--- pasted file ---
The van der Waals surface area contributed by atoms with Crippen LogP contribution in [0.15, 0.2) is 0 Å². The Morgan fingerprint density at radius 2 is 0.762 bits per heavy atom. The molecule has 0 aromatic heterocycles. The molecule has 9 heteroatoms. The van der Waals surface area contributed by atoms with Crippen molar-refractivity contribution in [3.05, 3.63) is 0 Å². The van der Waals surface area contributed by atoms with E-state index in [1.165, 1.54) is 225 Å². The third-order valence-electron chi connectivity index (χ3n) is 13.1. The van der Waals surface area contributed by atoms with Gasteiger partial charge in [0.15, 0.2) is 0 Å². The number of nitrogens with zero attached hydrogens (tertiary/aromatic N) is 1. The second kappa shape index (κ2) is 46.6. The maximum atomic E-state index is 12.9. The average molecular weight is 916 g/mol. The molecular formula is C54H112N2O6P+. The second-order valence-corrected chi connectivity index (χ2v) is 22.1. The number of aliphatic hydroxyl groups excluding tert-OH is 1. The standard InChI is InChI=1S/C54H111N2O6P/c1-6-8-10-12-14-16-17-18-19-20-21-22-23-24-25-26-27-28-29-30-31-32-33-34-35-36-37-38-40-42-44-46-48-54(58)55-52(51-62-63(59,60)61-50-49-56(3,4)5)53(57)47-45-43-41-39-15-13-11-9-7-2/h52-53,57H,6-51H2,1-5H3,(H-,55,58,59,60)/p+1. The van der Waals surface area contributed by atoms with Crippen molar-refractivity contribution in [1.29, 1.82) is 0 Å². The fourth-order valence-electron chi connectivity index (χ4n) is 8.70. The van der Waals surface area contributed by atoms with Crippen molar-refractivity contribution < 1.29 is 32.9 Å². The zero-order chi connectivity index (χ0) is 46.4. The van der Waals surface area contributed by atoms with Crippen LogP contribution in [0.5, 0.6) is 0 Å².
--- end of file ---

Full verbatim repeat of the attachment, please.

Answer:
The van der Waals surface area contributed by atoms with Crippen LogP contribution in [0.15, 0.2) is 0 Å². The Morgan fingerprint density at radius 2 is 0.762 bits per heavy atom. The molecule has 0 aromatic heterocycles. The molecule has 9 heteroatoms. The van der Waals surface area contributed by atoms with Crippen molar-refractivity contribution in [3.05, 3.63) is 0 Å². The van der Waals surface area contributed by atoms with E-state index in [1.165, 1.54) is 225 Å². The third-order valence-electron chi connectivity index (χ3n) is 13.1. The van der Waals surface area contributed by atoms with Gasteiger partial charge in [0.15, 0.2) is 0 Å². The number of nitrogens with zero attached hydrogens (tertiary/aromatic N) is 1. The second kappa shape index (κ2) is 46.6. The maximum atomic E-state index is 12.9. The average molecular weight is 916 g/mol. The molecular formula is C54H112N2O6P+. The second-order valence-corrected chi connectivity index (χ2v) is 22.1. The number of aliphatic hydroxyl groups excluding tert-OH is 1. The standard InChI is InChI=1S/C54H111N2O6P/c1-6-8-10-12-14-16-17-18-19-20-21-22-23-24-25-26-27-28-29-30-31-32-33-34-35-36-37-38-40-42-44-46-48-54(58)55-52(51-62-63(59,60)61-50-49-56(3,4)5)53(57)47-45-43-41-39-15-13-11-9-7-2/h52-53,57H,6-51H2,1-5H3,(H-,55,58,59,60)/p+1. The van der Waals surface area contributed by atoms with Crippen molar-refractivity contribution in [1.29, 1.82) is 0 Å². The fourth-order valence-electron chi connectivity index (χ4n) is 8.70. The van der Waals surface area contributed by atoms with Crippen molar-refractivity contribution < 1.29 is 32.9 Å². The zero-order chi connectivity index (χ0) is 46.4. The van der Waals surface area contributed by atoms with Crippen LogP contribution in [0.5, 0.6) is 0 Å².